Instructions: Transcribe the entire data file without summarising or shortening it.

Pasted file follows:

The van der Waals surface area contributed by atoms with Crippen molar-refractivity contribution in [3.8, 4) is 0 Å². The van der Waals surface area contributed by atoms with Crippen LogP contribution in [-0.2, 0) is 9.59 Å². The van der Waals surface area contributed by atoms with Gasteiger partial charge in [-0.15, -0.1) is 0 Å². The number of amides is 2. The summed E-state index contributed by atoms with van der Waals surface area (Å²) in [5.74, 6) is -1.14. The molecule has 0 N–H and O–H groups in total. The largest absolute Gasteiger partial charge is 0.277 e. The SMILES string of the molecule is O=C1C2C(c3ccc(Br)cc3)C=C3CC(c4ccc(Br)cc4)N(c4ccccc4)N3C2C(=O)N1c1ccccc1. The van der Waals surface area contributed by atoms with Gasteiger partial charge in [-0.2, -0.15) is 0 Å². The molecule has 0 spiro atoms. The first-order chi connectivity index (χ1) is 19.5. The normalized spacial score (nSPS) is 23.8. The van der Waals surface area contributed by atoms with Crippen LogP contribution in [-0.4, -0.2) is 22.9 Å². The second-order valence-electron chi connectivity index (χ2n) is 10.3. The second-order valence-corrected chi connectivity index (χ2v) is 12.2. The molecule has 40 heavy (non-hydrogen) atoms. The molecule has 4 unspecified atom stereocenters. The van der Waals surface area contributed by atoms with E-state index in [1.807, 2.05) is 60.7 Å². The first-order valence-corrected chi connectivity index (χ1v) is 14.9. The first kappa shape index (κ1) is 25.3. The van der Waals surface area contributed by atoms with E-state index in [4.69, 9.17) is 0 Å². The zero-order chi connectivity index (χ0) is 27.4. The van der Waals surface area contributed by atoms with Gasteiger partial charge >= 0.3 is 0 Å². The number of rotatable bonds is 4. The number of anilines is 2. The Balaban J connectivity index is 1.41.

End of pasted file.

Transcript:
The van der Waals surface area contributed by atoms with Crippen molar-refractivity contribution in [3.8, 4) is 0 Å². The van der Waals surface area contributed by atoms with Crippen LogP contribution in [-0.2, 0) is 9.59 Å². The van der Waals surface area contributed by atoms with Gasteiger partial charge in [-0.15, -0.1) is 0 Å². The number of amides is 2. The summed E-state index contributed by atoms with van der Waals surface area (Å²) in [5.74, 6) is -1.14. The molecule has 0 N–H and O–H groups in total. The largest absolute Gasteiger partial charge is 0.277 e. The SMILES string of the molecule is O=C1C2C(c3ccc(Br)cc3)C=C3CC(c4ccc(Br)cc4)N(c4ccccc4)N3C2C(=O)N1c1ccccc1. The van der Waals surface area contributed by atoms with Gasteiger partial charge in [-0.2, -0.15) is 0 Å². The molecule has 0 spiro atoms. The first-order chi connectivity index (χ1) is 19.5. The normalized spacial score (nSPS) is 23.8. The van der Waals surface area contributed by atoms with Crippen LogP contribution in [-0.4, -0.2) is 22.9 Å². The second-order valence-electron chi connectivity index (χ2n) is 10.3. The second-order valence-corrected chi connectivity index (χ2v) is 12.2. The molecule has 40 heavy (non-hydrogen) atoms. The molecule has 4 unspecified atom stereocenters. The van der Waals surface area contributed by atoms with E-state index in [1.807, 2.05) is 60.7 Å². The first-order valence-corrected chi connectivity index (χ1v) is 14.9. The first kappa shape index (κ1) is 25.3. The van der Waals surface area contributed by atoms with E-state index in [4.69, 9.17) is 0 Å². The zero-order chi connectivity index (χ0) is 27.4. The van der Waals surface area contributed by atoms with Gasteiger partial charge >= 0.3 is 0 Å². The number of rotatable bonds is 4. The number of anilines is 2. The Balaban J connectivity index is 1.41.